Textbook purchase options help students save money



Nathan Havenner

With prices on the rise, students are looking at the different ways to get the best deals for textbooks. From 2002 to 2012, the average cost of a textbook increased by 82 percent, according to a 2013 report issued by the Government Accountability Office.

Straying from university bookstores, whose textbooks are traditionally pricey, students are getting creative, buying used books or in some cases, renting textbooks or seeking out the e-book versions.

A traditional go-to for textbooks, purchases made at Kent State’s University Bookstore support the university, said Curtis Lamb, the bookstore’s textbook director. He said he encourages students to consider the University Bookstore when choosing where to buy books.

“A portion of every sale goes back to fund programs at the university,” Lamb said. “I think that is the most important thing.”

Some students, like sophomore exercise science major Hannah Kovach, choose to purchase their books from the University Bookstore, located on campus. Kovach said the University Bookstore was the only place she could find the textbooks she needed.

Students looking for bargain textbooks often buy from Campus Book and Supply on South Lincoln Street. This bookstore is able to provide textbooks at a cheaper price because they are a smaller, privately owned company, said textbook manager Lindsey Nagy.

“We are a full-service bookstore,” she said. “You can place your order online and when you come in we’ll have it ready for you.”

Another option for students hoping to save money is subscribing to digital versions of published textbooks. E-books typically cost about 50 percent less than purchasing the print version, according to statistics released by the University of Michigan.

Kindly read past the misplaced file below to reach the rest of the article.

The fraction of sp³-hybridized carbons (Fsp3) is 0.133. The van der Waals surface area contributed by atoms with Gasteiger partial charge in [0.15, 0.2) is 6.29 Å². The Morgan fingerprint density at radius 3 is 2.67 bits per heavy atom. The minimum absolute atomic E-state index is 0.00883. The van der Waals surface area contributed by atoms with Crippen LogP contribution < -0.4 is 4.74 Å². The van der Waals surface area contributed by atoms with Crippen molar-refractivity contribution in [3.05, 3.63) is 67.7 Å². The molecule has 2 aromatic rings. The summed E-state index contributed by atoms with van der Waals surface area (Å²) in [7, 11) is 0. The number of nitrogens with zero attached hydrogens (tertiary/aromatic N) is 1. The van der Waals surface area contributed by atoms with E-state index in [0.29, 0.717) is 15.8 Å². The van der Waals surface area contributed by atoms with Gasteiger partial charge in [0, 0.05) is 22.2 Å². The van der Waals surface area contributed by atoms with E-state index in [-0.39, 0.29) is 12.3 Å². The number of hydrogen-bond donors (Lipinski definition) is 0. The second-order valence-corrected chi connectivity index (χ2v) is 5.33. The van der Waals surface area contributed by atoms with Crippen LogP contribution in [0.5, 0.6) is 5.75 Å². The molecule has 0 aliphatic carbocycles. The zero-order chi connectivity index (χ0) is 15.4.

Lamb said that e-book sales increase as today’s tech-savvy students purchase more tablets for class.

“We are seeing something like double digit increases in our digital e-book sales,” Lamb said. “I think e-books were almost created for the tablet. Tablets are perfect for students that want to just carry the one item and download all their course materials to that one tablet.”

However, not all students prefer e-books over the printed version.

Kovach said she prefers printed textbooks to e-books, especially when the textbook is one she will use during later semesters.

If students don’t feel comfortable downloading an e-book version of a textbook, they might consider other ways of finding a discount. Senior hospitality management major Kristin Bisheimer said she orders her textbooks through an online retailer.

“It is way cheaper,” she said. “I’ll get emails about different prices.”

Bisheimer said she has never had any issues with ordering her textbooks online, or with them always arriving on time.

With these different options, students have the ability to decide where, when and how they purchase the textbooks they need.

Nathan Havenner is the student finance reporter for the Kent Stater.

Contact Nathan Havenner at [email protected].